Problem 3 - Part A

problem 3 - part a

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In this problem, Hillary Lewis-Wolfsen invites the students to consider several different strategies for answering a proportions and ratios task.

problem 3 - part a

5th Grade Math - Proportions & Ratios
Hillary Lewis-Wolfsen, Forest Park Elementary School, Fremont Unified School District, Fremont, California

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HILLARY LEWIS-WOLFSEN: Okay, okay. Okay, let’s go ahead and look at the next one. Thank you. This was another problem on that assessment. And I need another volunteer to read this. Kevin, could you read this for us?

EVIN: Anthony makes candy…


EVIN: First he mixes 1 cup of cream with 2 cups of chocolate. In all he uses 9 cups of the two ingr..dients.


EVIN: Ingredients.


EVIN: How many cups of chocolate does he use in his candy recipe?

ILLARY LEWIS-WOLFSEN: Do you remember that one? Yeah. It was one you spent a lot of time thinking about. No? Okay. What I want you to do right now is have some private think time to re-think about this problem, to remember what was going on with this problem. You can use your think sheets. Go ahead and work this problem again, see if you can remember this one from Monday. Refresh your memories. You’re welcome.

ILLARY LEWIS-WOLFSEN: I see a few of you showing me you’re remembering our system of the private thumb when you’re ready to move on, I appreciate that, thank you.

ILLARY LEWIS-WOLFSEN: Okay. I’m going to go ahead and show you one of the responses we got, let’s see what you think. One student said “9. The problem said that in all, he used 9 cups of each ingredient.” What do you think of that solution? Again, private think time. What do you think of this solution?

ILLARY LEWIS-WOLFSEN: I see some private thumbs… and when you and your partner are both ready, go ahead and you may share.

air 1: TUDENT A: So he thinks each one is 9 cups—he forgot the “in all” TUDENT B: Yeah, he didn’t write the (inaudible) TUDENT A: Yeah, he saw it. Yeah. Because he thinks every cup is 9 cups, but he forgot the “in all”.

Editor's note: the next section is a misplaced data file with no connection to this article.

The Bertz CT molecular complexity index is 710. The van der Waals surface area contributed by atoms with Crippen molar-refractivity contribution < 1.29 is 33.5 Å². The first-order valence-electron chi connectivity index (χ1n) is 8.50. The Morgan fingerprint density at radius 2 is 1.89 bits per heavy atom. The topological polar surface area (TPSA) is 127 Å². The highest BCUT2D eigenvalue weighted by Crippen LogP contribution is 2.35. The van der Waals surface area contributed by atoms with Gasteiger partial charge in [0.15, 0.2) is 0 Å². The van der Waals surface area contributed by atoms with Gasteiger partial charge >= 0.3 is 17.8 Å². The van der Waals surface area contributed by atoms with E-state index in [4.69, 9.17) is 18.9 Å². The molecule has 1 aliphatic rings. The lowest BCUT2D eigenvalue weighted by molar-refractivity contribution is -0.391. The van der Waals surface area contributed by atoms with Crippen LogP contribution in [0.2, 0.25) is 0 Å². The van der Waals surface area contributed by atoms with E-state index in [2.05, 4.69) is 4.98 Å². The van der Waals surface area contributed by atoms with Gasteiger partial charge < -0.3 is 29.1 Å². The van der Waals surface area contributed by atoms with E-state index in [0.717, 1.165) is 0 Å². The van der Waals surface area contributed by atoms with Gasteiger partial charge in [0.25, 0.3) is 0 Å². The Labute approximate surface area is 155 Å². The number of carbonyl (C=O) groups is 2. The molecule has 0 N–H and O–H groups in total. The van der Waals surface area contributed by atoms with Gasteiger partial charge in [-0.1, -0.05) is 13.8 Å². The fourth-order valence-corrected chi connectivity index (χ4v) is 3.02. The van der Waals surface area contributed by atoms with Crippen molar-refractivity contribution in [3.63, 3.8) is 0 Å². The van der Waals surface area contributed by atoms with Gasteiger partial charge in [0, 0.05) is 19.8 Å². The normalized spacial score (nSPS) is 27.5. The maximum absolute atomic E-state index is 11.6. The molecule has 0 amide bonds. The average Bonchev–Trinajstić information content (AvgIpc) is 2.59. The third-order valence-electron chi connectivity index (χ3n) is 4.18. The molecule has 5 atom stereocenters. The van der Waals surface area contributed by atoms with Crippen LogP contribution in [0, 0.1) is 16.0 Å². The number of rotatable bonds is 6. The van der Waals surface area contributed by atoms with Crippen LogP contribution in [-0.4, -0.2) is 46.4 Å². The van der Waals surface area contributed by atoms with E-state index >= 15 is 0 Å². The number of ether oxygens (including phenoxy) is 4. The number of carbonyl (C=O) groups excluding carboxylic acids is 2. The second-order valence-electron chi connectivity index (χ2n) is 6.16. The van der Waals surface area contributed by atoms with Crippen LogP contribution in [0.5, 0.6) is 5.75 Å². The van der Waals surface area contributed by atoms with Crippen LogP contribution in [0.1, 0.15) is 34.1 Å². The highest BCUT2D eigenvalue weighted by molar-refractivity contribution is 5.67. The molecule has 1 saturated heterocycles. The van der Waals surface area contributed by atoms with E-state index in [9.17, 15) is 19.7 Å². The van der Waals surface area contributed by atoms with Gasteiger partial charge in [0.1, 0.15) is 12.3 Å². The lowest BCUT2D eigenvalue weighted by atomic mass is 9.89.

air 2: TUDENT A: So he used 3 cups in one ingredient, and then to make it 9 cups, he had to add that ingredient 2 more times. So it makes 3 + 3 + 3, which equals 9.


ILLARY LEWIS-WOLFSEN: So, what do you think? What do you think about this one? Some of you had a lot to say about this. What do you think? Andrew. What do you think?

NDREW: I think the problem is long and he misunderstood the question, I think he only thought that it was both cups combined.

ILLARY LEWIS-WOLFSEN: Okay, So the student misunderstood this part. Osi, what did you want to say? Really loud, I can barely hear you.

SI: He’s wrong, because he thought both the chocolate and the cream were 9 cups, which means in all, it had 18 cups. But the question said that in all, they had 9 cups only.

ILLARY LEWIS-WOLFSEN: Okay, a total of 9 cups! It seems that there was a misunderstanding here. Okay. So how many of you thought that there was maybe a misunderstanding of the problem. Okay. Does that ever happen to you? No? Maybe sometimes? Okay. No? Okay. We’re like Mary Poppins, we’re practically perfect in every way. All right.

Many of the kids in this class had been together since kindergarten. They were very comfortable together, which probably explains why they were so confident even with all of the adults in the room.